Cast: Voices of Charlize Theron, Art Parkinson, Ralph Fiennes, George Takei, Matthew McConaughey
Directed by: Travis Knight
After the success of ‘Coralline’, Laika Entertainment brings yet another heart - warming story, this time delving into a mythical world. Packaged with some dazzling works of visual creativity, thrilling action, witty dialogue and a bit of adult overtones, this is a true entertainer.
Though the night images on screen appear a bit greyish, overall the day visual transfer of this Japanese inspired setting, with its fairytale and symbolic storytelling are bright and sharp. We have the cute little Kubo (Art Parkinson), a young, half-blind boy living with his ill mother who suffers from dementia. She recalls her past stories to Kubo who in turn makes a living telling stories to the nearby seaside villagers who listen intently to every word he says, while plucking the strings of his shamisen, a magical musical instrument. Kubo also has magical abilities which give shape to slips of paper, creating origami figures like soldiers and other characters that come alive and bring about some adventurous moments.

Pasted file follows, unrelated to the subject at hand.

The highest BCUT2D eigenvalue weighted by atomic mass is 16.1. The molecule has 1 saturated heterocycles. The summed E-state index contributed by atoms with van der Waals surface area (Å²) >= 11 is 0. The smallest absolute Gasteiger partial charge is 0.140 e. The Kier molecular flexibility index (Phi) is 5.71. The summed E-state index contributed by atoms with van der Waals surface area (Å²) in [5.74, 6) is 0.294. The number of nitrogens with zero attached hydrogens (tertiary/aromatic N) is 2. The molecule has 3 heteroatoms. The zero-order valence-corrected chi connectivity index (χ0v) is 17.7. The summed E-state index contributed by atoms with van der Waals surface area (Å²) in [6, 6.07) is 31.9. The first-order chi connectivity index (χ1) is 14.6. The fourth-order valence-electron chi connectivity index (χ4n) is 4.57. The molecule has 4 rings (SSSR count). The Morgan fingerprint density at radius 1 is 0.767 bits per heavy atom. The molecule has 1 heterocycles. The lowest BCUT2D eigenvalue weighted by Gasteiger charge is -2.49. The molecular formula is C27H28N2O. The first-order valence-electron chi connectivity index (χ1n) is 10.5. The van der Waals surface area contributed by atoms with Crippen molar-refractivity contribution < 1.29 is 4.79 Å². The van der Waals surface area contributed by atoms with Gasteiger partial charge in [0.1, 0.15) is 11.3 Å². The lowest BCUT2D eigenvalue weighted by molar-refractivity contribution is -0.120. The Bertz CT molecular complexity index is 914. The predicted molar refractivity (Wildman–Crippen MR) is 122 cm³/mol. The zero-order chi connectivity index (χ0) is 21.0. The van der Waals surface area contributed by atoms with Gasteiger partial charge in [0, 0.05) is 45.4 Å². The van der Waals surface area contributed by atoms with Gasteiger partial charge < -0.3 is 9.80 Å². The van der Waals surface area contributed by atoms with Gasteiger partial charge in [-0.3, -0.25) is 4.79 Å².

In one of her conversation with Kubo, she warns him of the impending danger of staying out after dark, the consequences being that an evil spirit could take him away to see his evil grandfather. But careless Kubo, who otherwise is brave, gets entrapped into the evil net, but with the help of a talking monkey (Charlize Theron) and a scatter brain beetle-like warrior (Matthew McConaughey), Kubo travels far and wide across all sorts of terrains, fighting off the vengeful Moon King (Ralph Fiennes) and the evil twin Sisters (Rooney Mara), to unlock the secret of his legacy, reunite his family and fulfill his heroic destiny, while discovering his own magical ability in the process. The three monsters look scary, but with Kubo around, it’s an adventure.
Besides a beautiful background score, the end credits roll out with The Beatles evocative ballad While My Guitar Gently weeps sung by Regina Spektor. Don’t miss about half an hour of bonus features – ‘Kubo’s Journey’ and ‘Corners of the Earth’.
— Verus Ferreira